Carlo Ancelotti, believer of ‘I prefer cups’ ideology, is walking the talk
In Italy, the reputation of Carlo Ancelotti as the perpetual runner-up has still not entirely faded.
It was a label that stuck to him in his early days in club coaching when he overachieved by guiding Parma to second in Serie A and then disappointed his bosses at Juventus by falling one place short of a scudetto there.
His long spell at AC Milan would yield a league title, but just the one in seven seasons in charge.
Ancelotti never seemed hung up on the silver medals.
He made light of his setbacks in championships by calling his autobiography, I Prefer Cups, and when you have as many Uefa Champions League triumphs to your name as do Sir Alex Ferguson, Pep Guardiola, Jose Mourinho, Ottmar Hitzfeld and Jupp Heynckes, you can afford to point out that margins between second and first, in the course of a league season, are often so slender that to talk about a jinx, or a fundamental shortcoming, is misguided.
He does have a marginally better record in knock-out games. Ancelotti has stepped up to many, many podiums after finals and tomorrow night has the chance to join an elite group: managers who have won the European Cup with two different clubs.
He would become the fifth.
Triumph in Lisbon and he would also become only the second coach to have accumulated three European Cups, after Bob Paisley of Liverpool during the 1970s and early 1980s.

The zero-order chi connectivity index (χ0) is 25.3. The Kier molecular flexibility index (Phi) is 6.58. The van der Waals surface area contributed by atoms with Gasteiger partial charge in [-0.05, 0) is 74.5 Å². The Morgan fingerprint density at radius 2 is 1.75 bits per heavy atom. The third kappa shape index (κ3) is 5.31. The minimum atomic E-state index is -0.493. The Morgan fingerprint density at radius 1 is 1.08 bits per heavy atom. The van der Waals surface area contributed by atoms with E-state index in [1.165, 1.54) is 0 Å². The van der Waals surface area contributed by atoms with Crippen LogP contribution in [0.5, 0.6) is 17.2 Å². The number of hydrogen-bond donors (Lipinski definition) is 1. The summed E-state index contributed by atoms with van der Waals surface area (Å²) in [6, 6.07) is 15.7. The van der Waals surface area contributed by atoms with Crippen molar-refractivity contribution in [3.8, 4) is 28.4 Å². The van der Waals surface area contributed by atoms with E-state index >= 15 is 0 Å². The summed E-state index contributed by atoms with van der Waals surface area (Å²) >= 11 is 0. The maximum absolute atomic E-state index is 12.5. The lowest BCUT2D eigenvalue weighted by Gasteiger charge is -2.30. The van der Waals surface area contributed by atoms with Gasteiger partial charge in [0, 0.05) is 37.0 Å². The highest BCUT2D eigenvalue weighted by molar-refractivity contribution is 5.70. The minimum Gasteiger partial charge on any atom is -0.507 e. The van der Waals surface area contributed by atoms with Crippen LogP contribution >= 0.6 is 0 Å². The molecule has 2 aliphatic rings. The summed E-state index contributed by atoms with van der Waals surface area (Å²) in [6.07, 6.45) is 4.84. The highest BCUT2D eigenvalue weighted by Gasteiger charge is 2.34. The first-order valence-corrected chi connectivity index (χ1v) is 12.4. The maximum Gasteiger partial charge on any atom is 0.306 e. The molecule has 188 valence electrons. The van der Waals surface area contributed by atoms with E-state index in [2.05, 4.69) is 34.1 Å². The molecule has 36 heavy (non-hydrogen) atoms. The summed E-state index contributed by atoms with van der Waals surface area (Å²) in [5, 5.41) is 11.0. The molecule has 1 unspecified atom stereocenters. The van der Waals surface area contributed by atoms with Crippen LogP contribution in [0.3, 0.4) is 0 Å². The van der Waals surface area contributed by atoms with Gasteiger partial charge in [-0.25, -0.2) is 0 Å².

But it is in the context of uplifter that Ancelotti should probably be most appreciated. Deliver Real Madrid’s 10th European Cup, and Ancelotti, appointed 10 months ago, will scratch at a 12-year itch 10 predecessors could not.
That sort of instant impact is a characteristic part of his resume. He won Paris Saint-Germain’s first league title for nine years last season. He won the Premier League in his debut campaign at Chelsea, 2009/10, a task beyond his four immediate predecessors there.
All that makes Ancelotti pre-eminent in his profession. He will also have noted that, even at 54, he has become the doyen of his metier.
With Ferguson and Heynckes no longer at the sharp end, and the likes of Vicente Del Bosque and Marcello Lippi working outside European club football, his strategic battles at the sharp end of the Uefa Champions League tend mostly to be jousts against younger minds.
Trumping the garlanded young Guardiola’s Bayern in the semi-final was a feather in Real’s cap, as was the undoing of youngish Jurgen Klopp’s Borussia Dortmund in the quarters.
With his calm demeanour, Ancelotti will always strike a touchline contrast with the likes of the excitable Klopp.
Tomorrow, the more animated coach is likely to be Atletico’s Diego Simeone.
Simeone, 44, is management’s rising star – meteoric for the uplift he has given Madrid’s second club – and he has a closer identification with his current employers than Ancelotti can claim for himself with Real.
Like Ancelotti at Milan, Simeone is coaching a club for whom he earned great popularity as a player.
That entitles him to act as cheerleader to fans when he wants more noise, to command supporters to attend away matches, as he did in the run-in to the Spanish league title.
In the dressing room, Simeone preaches; Ancelotti’s posture tends to be more poised.
The Argentinian’s speech to his Atletico players after they won their first Liga for 18 years last weekend was captured on film.
He reminded them that “nobody has given you anything for free”, nourishing the underdog drive that has defined the team’s progress under “El Cholo”, as he is nicknamed.